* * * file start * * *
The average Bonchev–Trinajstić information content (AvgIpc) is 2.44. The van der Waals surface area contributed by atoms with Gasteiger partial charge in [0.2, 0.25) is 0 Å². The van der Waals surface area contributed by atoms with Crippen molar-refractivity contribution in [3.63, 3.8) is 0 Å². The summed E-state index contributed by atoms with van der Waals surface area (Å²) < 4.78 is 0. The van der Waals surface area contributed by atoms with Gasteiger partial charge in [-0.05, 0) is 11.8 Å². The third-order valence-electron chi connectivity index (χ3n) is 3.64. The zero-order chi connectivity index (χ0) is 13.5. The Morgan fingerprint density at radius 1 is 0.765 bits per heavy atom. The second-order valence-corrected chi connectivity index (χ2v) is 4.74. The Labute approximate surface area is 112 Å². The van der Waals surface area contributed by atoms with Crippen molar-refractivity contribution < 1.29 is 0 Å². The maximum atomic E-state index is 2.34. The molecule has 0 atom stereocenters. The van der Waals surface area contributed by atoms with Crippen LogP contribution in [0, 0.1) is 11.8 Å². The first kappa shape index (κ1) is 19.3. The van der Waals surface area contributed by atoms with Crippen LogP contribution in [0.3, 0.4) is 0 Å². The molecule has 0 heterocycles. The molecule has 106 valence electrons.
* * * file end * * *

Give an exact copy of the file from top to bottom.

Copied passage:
The average Bonchev–Trinajstić information content (AvgIpc) is 2.44. The van der Waals surface area contributed by atoms with Gasteiger partial charge in [0.2, 0.25) is 0 Å². The van der Waals surface area contributed by atoms with Crippen molar-refractivity contribution in [3.63, 3.8) is 0 Å². The summed E-state index contributed by atoms with van der Waals surface area (Å²) < 4.78 is 0. The van der Waals surface area contributed by atoms with Gasteiger partial charge in [-0.05, 0) is 11.8 Å². The third-order valence-electron chi connectivity index (χ3n) is 3.64. The zero-order chi connectivity index (χ0) is 13.5. The Morgan fingerprint density at radius 1 is 0.765 bits per heavy atom. The second-order valence-corrected chi connectivity index (χ2v) is 4.74. The Labute approximate surface area is 112 Å². The van der Waals surface area contributed by atoms with Crippen molar-refractivity contribution < 1.29 is 0 Å². The maximum atomic E-state index is 2.34. The molecule has 0 atom stereocenters. The van der Waals surface area contributed by atoms with Crippen LogP contribution in [0, 0.1) is 11.8 Å². The first kappa shape index (κ1) is 19.3. The van der Waals surface area contributed by atoms with Crippen LogP contribution in [0.3, 0.4) is 0 Å². The molecule has 0 heterocycles. The molecule has 106 valence electrons.